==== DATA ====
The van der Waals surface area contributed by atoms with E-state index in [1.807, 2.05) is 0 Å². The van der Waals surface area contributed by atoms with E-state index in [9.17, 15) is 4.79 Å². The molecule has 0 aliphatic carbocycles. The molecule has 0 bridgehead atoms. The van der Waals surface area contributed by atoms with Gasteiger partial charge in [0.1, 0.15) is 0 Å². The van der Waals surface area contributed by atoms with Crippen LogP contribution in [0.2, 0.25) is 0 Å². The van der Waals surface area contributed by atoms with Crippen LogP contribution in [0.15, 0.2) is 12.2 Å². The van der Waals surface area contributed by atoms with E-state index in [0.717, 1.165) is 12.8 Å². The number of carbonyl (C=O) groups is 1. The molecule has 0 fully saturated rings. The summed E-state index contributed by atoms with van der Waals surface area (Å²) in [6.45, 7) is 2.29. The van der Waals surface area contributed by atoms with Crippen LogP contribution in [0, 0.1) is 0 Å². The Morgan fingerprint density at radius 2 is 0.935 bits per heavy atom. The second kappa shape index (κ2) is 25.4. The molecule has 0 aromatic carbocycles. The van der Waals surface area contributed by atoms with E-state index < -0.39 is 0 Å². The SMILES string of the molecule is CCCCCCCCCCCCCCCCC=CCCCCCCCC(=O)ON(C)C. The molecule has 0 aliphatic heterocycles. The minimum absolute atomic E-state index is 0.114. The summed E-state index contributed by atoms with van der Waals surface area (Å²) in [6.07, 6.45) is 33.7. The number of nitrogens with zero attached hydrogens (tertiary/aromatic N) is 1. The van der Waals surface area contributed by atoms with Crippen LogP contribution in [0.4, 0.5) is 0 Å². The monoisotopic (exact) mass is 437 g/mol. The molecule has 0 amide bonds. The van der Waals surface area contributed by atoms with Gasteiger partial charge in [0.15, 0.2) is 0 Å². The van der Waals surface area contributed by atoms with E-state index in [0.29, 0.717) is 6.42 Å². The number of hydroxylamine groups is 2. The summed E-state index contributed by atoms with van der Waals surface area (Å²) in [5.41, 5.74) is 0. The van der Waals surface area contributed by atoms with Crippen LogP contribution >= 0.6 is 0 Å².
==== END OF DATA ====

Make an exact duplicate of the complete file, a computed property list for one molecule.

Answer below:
The van der Waals surface area contributed by atoms with E-state index in [1.807, 2.05) is 0 Å². The van der Waals surface area contributed by atoms with E-state index in [9.17, 15) is 4.79 Å². The molecule has 0 aliphatic carbocycles. The molecule has 0 bridgehead atoms. The van der Waals surface area contributed by atoms with Gasteiger partial charge in [0.1, 0.15) is 0 Å². The van der Waals surface area contributed by atoms with Crippen LogP contribution in [0.2, 0.25) is 0 Å². The van der Waals surface area contributed by atoms with Crippen LogP contribution in [0.15, 0.2) is 12.2 Å². The van der Waals surface area contributed by atoms with E-state index in [0.717, 1.165) is 12.8 Å². The number of carbonyl (C=O) groups is 1. The molecule has 0 fully saturated rings. The summed E-state index contributed by atoms with van der Waals surface area (Å²) in [6.45, 7) is 2.29. The van der Waals surface area contributed by atoms with Crippen LogP contribution in [0, 0.1) is 0 Å². The Morgan fingerprint density at radius 2 is 0.935 bits per heavy atom. The second kappa shape index (κ2) is 25.4. The molecule has 0 aromatic carbocycles. The van der Waals surface area contributed by atoms with E-state index < -0.39 is 0 Å². The SMILES string of the molecule is CCCCCCCCCCCCCCCCC=CCCCCCCCC(=O)ON(C)C. The molecule has 0 aliphatic heterocycles. The minimum absolute atomic E-state index is 0.114. The summed E-state index contributed by atoms with van der Waals surface area (Å²) in [6.07, 6.45) is 33.7. The number of nitrogens with zero attached hydrogens (tertiary/aromatic N) is 1. The van der Waals surface area contributed by atoms with Crippen LogP contribution in [0.4, 0.5) is 0 Å². The monoisotopic (exact) mass is 437 g/mol. The molecule has 0 amide bonds. The van der Waals surface area contributed by atoms with Gasteiger partial charge in [0.15, 0.2) is 0 Å². The van der Waals surface area contributed by atoms with E-state index in [0.29, 0.717) is 6.42 Å². The number of hydroxylamine groups is 2. The summed E-state index contributed by atoms with van der Waals surface area (Å²) in [5.41, 5.74) is 0. The van der Waals surface area contributed by atoms with Crippen LogP contribution >= 0.6 is 0 Å².